• I eat real food


    If I eat nonorganic food my joints, muscles hurt and my intestineses become inflamed.

    GMO companies say that GMO labeling will cost $2/yr. The GMO companies are spending more than that per person during each GMO labeling vote.

    Will the $2/yr increase per person be spent on advertising to promote GMO food?


  • One other person is typing…

    This article is hyperbolas fear mongering! The cost of adding GMO’s to an existing already highly regulated label is negligible. It’s quite simple, the manufacturer will know if the food is a GMO, identification cost zero. Adding it to an exiting label, the cost of a new template for the printers which many companies change all the time for marketing purposes.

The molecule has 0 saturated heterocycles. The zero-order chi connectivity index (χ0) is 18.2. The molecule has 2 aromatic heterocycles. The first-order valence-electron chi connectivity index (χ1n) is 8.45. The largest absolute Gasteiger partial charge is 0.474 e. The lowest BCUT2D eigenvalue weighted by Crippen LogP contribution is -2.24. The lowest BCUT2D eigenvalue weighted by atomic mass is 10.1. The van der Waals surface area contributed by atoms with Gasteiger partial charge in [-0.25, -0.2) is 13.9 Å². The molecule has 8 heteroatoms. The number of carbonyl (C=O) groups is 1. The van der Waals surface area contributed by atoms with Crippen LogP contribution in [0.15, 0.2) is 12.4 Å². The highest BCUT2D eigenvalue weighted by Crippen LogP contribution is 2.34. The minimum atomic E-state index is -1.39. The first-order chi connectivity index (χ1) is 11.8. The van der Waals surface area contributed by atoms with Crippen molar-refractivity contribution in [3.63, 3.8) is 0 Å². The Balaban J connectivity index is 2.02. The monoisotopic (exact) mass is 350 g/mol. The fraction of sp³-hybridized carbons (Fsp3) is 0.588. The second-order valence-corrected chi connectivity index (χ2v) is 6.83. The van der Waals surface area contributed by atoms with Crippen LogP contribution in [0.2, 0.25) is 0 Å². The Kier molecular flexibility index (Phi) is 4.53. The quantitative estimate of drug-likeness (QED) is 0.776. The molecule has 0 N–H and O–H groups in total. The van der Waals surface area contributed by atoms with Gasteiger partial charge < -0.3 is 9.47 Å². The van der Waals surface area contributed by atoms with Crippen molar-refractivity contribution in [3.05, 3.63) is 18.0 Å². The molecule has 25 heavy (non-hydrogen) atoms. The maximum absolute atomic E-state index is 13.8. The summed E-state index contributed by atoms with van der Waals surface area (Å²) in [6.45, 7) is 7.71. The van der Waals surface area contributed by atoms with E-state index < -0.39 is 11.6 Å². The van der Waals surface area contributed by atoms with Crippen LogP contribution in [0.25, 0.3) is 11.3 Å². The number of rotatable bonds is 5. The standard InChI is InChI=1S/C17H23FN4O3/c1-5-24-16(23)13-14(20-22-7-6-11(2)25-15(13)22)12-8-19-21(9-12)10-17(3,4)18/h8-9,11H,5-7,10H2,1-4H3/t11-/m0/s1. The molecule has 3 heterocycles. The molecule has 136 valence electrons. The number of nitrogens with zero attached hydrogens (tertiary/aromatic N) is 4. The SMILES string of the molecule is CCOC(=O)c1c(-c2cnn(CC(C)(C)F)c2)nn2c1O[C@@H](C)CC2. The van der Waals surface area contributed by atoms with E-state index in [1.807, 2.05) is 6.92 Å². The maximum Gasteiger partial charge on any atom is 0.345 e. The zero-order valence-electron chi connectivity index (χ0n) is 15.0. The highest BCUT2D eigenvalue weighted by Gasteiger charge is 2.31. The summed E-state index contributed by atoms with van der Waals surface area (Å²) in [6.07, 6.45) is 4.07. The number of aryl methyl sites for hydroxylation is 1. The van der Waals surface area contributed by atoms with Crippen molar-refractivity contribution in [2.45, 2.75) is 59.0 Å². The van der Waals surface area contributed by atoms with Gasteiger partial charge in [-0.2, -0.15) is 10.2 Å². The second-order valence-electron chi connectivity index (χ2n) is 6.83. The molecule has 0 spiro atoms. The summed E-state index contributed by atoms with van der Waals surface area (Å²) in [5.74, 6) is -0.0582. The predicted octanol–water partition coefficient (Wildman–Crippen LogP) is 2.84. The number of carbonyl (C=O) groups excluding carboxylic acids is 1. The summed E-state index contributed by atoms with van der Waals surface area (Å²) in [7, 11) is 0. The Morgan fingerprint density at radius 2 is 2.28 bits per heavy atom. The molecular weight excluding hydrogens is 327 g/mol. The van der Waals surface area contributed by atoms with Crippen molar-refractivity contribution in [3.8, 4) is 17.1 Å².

• Brandon Allen

    I am not a scientist and I am not a farmer…just a regular guy. After doing personal research, it is clear that the cancer-related fears for consuming GMOs are not conclusive in any known study. Basically, there has not been any proof that GMOs cause cancer. And yes, not all “certified organic” are true to their name. However, I believe this specific argument comes down to consumer choice. Labeling gives people more information. Regardless, don’t you think companies owe consumers the courtesy of a simple product label?